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Jungle mystery: Local photographer follows in footsteps of famed lost explorer

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Kieron Nelson

Special to The Journal

The year is 1925. The location, the Upper-Xingu of the Amazonian Basin.

Legendary explorer Colonel Percy Fawcett, his son and a close friend are seeking a lost city rumoured to be hidden in the unexplored jungle, which is inhabited by cannibals.

Together, they take stock at Dead Horse Camp. Ahead lies the unknown, danger, and perhaps a Lost Civilization.

One day the trio head off into the jungle. They are never seen or heard from again.

In 2011, I ventured into the Xingu Region of Amazonia to photograph the Wauja people during their Pequi Festival. It is the last event in the seasonal calendar of rituals and held to honour the fruit trees and humming-bird spirit.

The colourful dances and games bring some cheer to the hardest time of the year. For tribes of the Amazon Basin, the rainy season is a continuous one lasting half the year. For the communities of the Xingu, the rivers and lagoons are the lifeblood of their culture.

Four years later, in August of 2015, I was invited to attend the ‘Quarup’ or ‘Kuarup,’ the principal funeral ritual of the people of the Xingu, when all neighbouring tribes gather to celebrate life, death, and rebirth.

The Amazon has a nearly mythical status. The river is awesome and the trees tower. One enters, in a real sense, the very life spring of the planet, the source of much of the air we breathe, the water we drink and the weather we rely on.

Editor’s Note:

On Tuesday, May 3, Sarnia photographer Kieron Nelson will follow in the footsteps of Percy Fawcett during a multi-media presentation of the Sarnia Photographic Club.

The 7 p.m. show is at the Sarnia Library Auditorium, 124 Christina St. S. Admission is free.

The program contains mature content, so viewer discretion is advised.

Nelson’s interest in vanishing cultures has taken him from the jungles of New Guinea to the tribal regions of Pakistan. His works have been published in leading magazines, including National Geographic, and exhibited at The Museum Of Archaeology And Ethnology in Brazil, the Royal Geographical Society in London, England, and the National Geographic Charitable Awards Show in California.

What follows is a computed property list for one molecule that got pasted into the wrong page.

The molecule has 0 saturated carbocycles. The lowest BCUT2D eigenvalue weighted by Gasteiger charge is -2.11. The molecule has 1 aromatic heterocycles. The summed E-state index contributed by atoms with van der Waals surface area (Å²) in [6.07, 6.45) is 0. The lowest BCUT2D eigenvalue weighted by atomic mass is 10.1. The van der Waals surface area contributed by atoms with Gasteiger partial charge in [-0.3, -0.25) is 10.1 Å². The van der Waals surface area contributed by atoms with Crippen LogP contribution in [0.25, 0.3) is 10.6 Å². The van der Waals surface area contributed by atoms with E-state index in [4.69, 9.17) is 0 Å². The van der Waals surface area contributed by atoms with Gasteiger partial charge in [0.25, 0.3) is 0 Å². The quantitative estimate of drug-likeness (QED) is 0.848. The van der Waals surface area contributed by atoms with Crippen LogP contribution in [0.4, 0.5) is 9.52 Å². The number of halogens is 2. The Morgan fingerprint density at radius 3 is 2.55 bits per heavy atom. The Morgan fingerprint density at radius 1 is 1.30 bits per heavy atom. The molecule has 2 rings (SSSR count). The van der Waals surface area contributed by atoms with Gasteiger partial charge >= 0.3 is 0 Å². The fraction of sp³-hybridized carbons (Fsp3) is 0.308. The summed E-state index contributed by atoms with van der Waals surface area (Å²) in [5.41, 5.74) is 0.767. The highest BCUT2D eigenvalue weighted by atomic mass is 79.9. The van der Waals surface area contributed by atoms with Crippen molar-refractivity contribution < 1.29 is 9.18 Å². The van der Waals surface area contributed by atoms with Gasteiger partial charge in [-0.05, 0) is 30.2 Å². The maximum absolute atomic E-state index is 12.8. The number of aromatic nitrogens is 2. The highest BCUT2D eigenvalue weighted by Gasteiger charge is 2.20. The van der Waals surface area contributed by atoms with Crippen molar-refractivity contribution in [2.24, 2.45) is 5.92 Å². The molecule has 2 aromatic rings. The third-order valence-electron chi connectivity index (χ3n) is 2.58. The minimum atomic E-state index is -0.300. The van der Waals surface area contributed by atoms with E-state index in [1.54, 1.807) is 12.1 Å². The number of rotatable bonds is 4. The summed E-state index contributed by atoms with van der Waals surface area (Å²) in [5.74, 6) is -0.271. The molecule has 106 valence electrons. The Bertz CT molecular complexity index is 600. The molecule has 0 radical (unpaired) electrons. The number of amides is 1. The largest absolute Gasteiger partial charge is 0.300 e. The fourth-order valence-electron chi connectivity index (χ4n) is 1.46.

For more, visit www.vanishingculturesphotography.com

Wrestling matches are brief and end when an opponents is thrown to the ground. The champion who emerges at day's end earns great and lasting acclaim. Kieron Nelson
Wrestling matches are brief and end when an opponents is thrown to the ground. The champion who emerges at day’s end earns great and lasting acclaim.
Kieron Nelson
The men are continually involved in conduct that is more or less deliberately on display in central village areas for the benefit of the rest of the tribe. The colour red represents blood, and therefore life. Kieron Nelson
The men are continually involved in conduct that is more or less deliberately on display in central village areas for the benefit of the rest of the tribe. The colour red represents blood, and therefore life.
Kieron Nelson
A Kalapalo wears a necklace made from the claws of the Jaguar. Kieron Nelson
A Kalapalo wears a necklace made from the claws of the Jaguar.
Kieron Nelson
The Waura tribe wear characteristic headdresses often made from the feathers of parrots, macaws and other colourful birds. Kieron Nelson
The Waura tribe wear characteristic headdresses often made from the feathers of parrots, macaws and other colourful birds.
Kieron Nelson
The act of painting oneself is a first contact with the spirits that will appear during ritual ceremonies. Kieron Nelson
The act of painting oneself is a first contact with the spirits that will appear during ritual ceremonies.
Kieron Nelson
A pubescent girl removes tight cotton wrappings from her knees and ankles, which make her calves bulge enormously, a sign of beauty in a Xinguano girl. Kieron Nelson
A pubescent girl removes tight cotton wrappings from her knees and ankles, which make her calves bulge enormously, a sign of beauty in a Xinguano girl.
Kieron Nelson
Urucum seeds are boiled into a paste and rolled in a ball to be used as body paint and hair colouring. Red dye is associated with rituals and festivals. Kieron Nelson
Urucum seeds are boiled into a paste and rolled in a ball to be used as body paint and hair colouring. Red dye is associated with rituals and festivals.
Kieron Nelson

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